Misleading advertisements and fraudulent claims made for worthless products are a persistent problem in the energy-management field, with the perpetrators often exercising ‘pincer movement’ sales tactics by recruiting their victims’ directors as allies. Vilnis Vesma, an energy management consultant and trainer, recently researched the field and identified ten hallmarks of dodgy products. He has produced a short guidance document which explains them and suggests ways of discouraging suspect salesmen.
Only one of the hallmarks – failure to conform to known scientific principles – is conclusive, says Vesma, but not all buyers will remember enough school science to be sure of their ground. On the other hand he recognises that claims for high percentage savings, one of the other nine signs, will be genuine for some classes of product and cannot be used on its own as a test. He concludes that a product exhibiting four or more of his ten hallmarks is likely to be useless, and in suggesting a tactic for resisting sales pressure he cites a ruling from the Advertising Standards Authority.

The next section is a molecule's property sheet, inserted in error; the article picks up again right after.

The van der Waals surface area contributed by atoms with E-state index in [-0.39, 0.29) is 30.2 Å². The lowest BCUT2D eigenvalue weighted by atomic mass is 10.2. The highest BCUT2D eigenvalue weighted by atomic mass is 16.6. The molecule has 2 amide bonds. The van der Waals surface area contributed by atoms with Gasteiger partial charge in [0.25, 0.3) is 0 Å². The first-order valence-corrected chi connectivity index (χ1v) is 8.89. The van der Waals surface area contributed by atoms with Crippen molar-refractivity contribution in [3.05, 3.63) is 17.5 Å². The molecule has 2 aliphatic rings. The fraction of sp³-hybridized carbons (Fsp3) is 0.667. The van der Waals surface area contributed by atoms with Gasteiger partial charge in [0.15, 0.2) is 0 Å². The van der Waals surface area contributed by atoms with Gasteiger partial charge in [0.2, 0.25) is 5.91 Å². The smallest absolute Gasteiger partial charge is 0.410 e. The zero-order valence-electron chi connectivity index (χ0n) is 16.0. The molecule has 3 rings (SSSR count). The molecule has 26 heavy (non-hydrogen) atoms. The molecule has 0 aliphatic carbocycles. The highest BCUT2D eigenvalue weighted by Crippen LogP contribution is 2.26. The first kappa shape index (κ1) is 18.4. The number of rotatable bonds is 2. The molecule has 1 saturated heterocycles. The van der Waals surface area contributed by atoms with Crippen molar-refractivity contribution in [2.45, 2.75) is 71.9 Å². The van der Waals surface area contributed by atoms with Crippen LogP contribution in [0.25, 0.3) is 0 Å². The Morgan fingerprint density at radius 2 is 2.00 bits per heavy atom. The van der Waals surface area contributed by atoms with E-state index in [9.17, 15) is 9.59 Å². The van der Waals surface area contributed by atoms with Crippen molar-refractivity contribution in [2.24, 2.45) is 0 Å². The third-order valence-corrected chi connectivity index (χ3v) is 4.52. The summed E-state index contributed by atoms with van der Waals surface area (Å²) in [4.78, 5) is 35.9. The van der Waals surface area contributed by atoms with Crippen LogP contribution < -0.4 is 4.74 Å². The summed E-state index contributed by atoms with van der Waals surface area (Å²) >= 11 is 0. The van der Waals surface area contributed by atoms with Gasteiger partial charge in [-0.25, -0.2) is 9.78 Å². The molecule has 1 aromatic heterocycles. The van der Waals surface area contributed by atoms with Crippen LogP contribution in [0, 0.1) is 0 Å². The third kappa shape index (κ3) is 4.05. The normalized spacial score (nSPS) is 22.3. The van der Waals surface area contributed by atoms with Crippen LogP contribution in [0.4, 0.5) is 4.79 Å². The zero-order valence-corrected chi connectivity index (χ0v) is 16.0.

Vesma’s guidance paper, “Too good to be true: bogus energy-saving products”, can be obtained by sending an email to Vilnis@Vesma.com with “BOGPROD” in the subject line.